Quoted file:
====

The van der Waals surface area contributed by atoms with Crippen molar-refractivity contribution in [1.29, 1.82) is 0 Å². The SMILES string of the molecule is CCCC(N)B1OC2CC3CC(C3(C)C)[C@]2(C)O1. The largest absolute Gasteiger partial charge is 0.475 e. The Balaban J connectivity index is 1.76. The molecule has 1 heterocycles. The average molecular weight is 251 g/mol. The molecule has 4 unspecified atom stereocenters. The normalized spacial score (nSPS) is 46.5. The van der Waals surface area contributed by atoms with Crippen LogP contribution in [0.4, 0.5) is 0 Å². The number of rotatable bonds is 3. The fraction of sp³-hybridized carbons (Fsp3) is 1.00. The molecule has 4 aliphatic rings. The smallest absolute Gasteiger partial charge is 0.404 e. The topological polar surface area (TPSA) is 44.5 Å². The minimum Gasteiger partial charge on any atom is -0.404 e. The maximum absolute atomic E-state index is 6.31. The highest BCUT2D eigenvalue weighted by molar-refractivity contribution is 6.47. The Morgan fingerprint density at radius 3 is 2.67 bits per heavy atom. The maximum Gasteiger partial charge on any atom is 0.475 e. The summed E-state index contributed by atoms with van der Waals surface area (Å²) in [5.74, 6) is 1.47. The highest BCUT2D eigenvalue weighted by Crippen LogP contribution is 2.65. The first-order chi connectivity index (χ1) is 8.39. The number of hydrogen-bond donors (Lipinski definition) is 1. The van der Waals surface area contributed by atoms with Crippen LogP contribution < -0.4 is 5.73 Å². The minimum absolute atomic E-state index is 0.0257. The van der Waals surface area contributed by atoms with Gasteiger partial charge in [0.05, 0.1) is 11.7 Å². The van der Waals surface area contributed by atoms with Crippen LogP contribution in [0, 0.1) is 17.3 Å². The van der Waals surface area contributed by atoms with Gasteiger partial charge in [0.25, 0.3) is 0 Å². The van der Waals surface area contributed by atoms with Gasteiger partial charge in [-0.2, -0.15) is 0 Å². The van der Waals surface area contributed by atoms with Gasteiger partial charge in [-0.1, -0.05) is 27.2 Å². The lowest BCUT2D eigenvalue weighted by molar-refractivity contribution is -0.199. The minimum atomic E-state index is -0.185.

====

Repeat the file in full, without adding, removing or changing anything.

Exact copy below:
The van der Waals surface area contributed by atoms with Crippen molar-refractivity contribution in [1.29, 1.82) is 0 Å². The SMILES string of the molecule is CCCC(N)B1OC2CC3CC(C3(C)C)[C@]2(C)O1. The largest absolute Gasteiger partial charge is 0.475 e. The Balaban J connectivity index is 1.76. The molecule has 1 heterocycles. The average molecular weight is 251 g/mol. The molecule has 4 unspecified atom stereocenters. The normalized spacial score (nSPS) is 46.5. The van der Waals surface area contributed by atoms with Crippen LogP contribution in [0.4, 0.5) is 0 Å². The number of rotatable bonds is 3. The fraction of sp³-hybridized carbons (Fsp3) is 1.00. The molecule has 4 aliphatic rings. The smallest absolute Gasteiger partial charge is 0.404 e. The topological polar surface area (TPSA) is 44.5 Å². The minimum Gasteiger partial charge on any atom is -0.404 e. The maximum absolute atomic E-state index is 6.31. The highest BCUT2D eigenvalue weighted by molar-refractivity contribution is 6.47. The Morgan fingerprint density at radius 3 is 2.67 bits per heavy atom. The maximum Gasteiger partial charge on any atom is 0.475 e. The summed E-state index contributed by atoms with van der Waals surface area (Å²) in [5.74, 6) is 1.47. The highest BCUT2D eigenvalue weighted by Crippen LogP contribution is 2.65. The first-order chi connectivity index (χ1) is 8.39. The number of hydrogen-bond donors (Lipinski definition) is 1. The van der Waals surface area contributed by atoms with Crippen LogP contribution < -0.4 is 5.73 Å². The minimum absolute atomic E-state index is 0.0257. The van der Waals surface area contributed by atoms with Gasteiger partial charge in [0.05, 0.1) is 11.7 Å². The van der Waals surface area contributed by atoms with Crippen LogP contribution in [0, 0.1) is 17.3 Å². The van der Waals surface area contributed by atoms with Gasteiger partial charge in [0.25, 0.3) is 0 Å². The van der Waals surface area contributed by atoms with Gasteiger partial charge in [-0.2, -0.15) is 0 Å². The van der Waals surface area contributed by atoms with Gasteiger partial charge in [-0.1, -0.05) is 27.2 Å². The lowest BCUT2D eigenvalue weighted by molar-refractivity contribution is -0.199. The minimum atomic E-state index is -0.185.